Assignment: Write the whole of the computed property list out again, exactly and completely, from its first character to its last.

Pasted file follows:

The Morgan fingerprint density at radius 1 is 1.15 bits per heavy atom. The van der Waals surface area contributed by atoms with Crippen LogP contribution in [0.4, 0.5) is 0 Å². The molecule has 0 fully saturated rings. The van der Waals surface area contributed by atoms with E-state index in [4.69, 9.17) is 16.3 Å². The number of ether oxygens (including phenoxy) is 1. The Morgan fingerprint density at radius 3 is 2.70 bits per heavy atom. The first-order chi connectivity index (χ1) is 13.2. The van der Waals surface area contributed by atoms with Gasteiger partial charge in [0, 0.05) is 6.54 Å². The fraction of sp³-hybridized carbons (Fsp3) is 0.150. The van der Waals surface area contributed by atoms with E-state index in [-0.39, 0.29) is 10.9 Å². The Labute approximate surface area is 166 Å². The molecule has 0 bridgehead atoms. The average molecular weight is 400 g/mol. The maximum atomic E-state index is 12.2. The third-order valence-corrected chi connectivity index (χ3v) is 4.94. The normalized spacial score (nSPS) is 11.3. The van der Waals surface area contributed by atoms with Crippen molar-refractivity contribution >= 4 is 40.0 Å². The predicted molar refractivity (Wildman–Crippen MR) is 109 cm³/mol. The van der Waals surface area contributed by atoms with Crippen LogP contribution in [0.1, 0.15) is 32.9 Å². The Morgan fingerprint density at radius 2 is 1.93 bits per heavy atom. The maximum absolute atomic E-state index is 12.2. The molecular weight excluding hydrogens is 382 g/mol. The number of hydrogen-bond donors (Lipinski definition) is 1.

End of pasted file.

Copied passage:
The Morgan fingerprint density at radius 1 is 1.15 bits per heavy atom. The van der Waals surface area contributed by atoms with Crippen LogP contribution in [0.4, 0.5) is 0 Å². The molecule has 0 fully saturated rings. The van der Waals surface area contributed by atoms with E-state index in [4.69, 9.17) is 16.3 Å². The number of ether oxygens (including phenoxy) is 1. The Morgan fingerprint density at radius 3 is 2.70 bits per heavy atom. The first-order chi connectivity index (χ1) is 13.2. The van der Waals surface area contributed by atoms with Gasteiger partial charge in [0, 0.05) is 6.54 Å². The fraction of sp³-hybridized carbons (Fsp3) is 0.150. The van der Waals surface area contributed by atoms with E-state index in [-0.39, 0.29) is 10.9 Å². The Labute approximate surface area is 166 Å². The molecule has 0 bridgehead atoms. The average molecular weight is 400 g/mol. The maximum atomic E-state index is 12.2. The third-order valence-corrected chi connectivity index (χ3v) is 4.94. The normalized spacial score (nSPS) is 11.3. The van der Waals surface area contributed by atoms with Crippen molar-refractivity contribution >= 4 is 40.0 Å². The predicted molar refractivity (Wildman–Crippen MR) is 109 cm³/mol. The van der Waals surface area contributed by atoms with Crippen LogP contribution in [0.1, 0.15) is 32.9 Å². The Morgan fingerprint density at radius 2 is 1.93 bits per heavy atom. The maximum absolute atomic E-state index is 12.2. The molecular weight excluding hydrogens is 382 g/mol. The number of hydrogen-bond donors (Lipinski definition) is 1.